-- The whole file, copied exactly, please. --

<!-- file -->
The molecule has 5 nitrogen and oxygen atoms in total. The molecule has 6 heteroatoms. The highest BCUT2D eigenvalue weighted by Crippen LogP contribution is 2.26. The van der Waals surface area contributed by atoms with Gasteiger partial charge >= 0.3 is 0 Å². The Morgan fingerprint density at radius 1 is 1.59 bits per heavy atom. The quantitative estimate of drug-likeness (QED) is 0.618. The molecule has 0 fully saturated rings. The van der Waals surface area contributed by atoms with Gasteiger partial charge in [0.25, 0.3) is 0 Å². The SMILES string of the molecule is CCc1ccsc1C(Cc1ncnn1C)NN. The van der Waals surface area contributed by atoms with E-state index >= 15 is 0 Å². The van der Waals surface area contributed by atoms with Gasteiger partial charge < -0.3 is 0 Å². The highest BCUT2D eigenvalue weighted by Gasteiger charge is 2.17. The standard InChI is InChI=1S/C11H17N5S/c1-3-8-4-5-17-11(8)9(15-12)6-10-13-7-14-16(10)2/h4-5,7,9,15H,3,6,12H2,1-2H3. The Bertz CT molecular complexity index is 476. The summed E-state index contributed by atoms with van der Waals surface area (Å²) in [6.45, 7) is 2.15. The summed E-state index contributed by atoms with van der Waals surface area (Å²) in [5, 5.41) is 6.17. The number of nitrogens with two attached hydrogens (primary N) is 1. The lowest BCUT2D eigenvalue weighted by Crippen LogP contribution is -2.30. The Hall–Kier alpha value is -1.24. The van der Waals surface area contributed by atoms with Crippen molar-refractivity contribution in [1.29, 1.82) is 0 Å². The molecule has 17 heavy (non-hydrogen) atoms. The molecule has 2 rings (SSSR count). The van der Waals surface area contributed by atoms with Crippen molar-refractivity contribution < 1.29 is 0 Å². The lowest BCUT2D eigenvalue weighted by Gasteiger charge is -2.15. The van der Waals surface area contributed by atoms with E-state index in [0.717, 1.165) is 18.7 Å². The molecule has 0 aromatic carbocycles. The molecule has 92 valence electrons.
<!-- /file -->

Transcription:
The molecule has 5 nitrogen and oxygen atoms in total. The molecule has 6 heteroatoms. The highest BCUT2D eigenvalue weighted by Crippen LogP contribution is 2.26. The van der Waals surface area contributed by atoms with Gasteiger partial charge >= 0.3 is 0 Å². The Morgan fingerprint density at radius 1 is 1.59 bits per heavy atom. The quantitative estimate of drug-likeness (QED) is 0.618. The molecule has 0 fully saturated rings. The van der Waals surface area contributed by atoms with Gasteiger partial charge in [0.25, 0.3) is 0 Å². The SMILES string of the molecule is CCc1ccsc1C(Cc1ncnn1C)NN. The van der Waals surface area contributed by atoms with E-state index >= 15 is 0 Å². The van der Waals surface area contributed by atoms with Gasteiger partial charge < -0.3 is 0 Å². The highest BCUT2D eigenvalue weighted by Gasteiger charge is 2.17. The standard InChI is InChI=1S/C11H17N5S/c1-3-8-4-5-17-11(8)9(15-12)6-10-13-7-14-16(10)2/h4-5,7,9,15H,3,6,12H2,1-2H3. The Bertz CT molecular complexity index is 476. The summed E-state index contributed by atoms with van der Waals surface area (Å²) in [6.45, 7) is 2.15. The summed E-state index contributed by atoms with van der Waals surface area (Å²) in [5, 5.41) is 6.17. The number of nitrogens with two attached hydrogens (primary N) is 1. The lowest BCUT2D eigenvalue weighted by Crippen LogP contribution is -2.30. The Hall–Kier alpha value is -1.24. The van der Waals surface area contributed by atoms with Crippen molar-refractivity contribution in [1.29, 1.82) is 0 Å². The molecule has 17 heavy (non-hydrogen) atoms. The molecule has 2 rings (SSSR count). The van der Waals surface area contributed by atoms with Crippen molar-refractivity contribution < 1.29 is 0 Å². The lowest BCUT2D eigenvalue weighted by Gasteiger charge is -2.15. The van der Waals surface area contributed by atoms with E-state index in [0.717, 1.165) is 18.7 Å². The molecule has 0 aromatic carbocycles. The molecule has 92 valence electrons.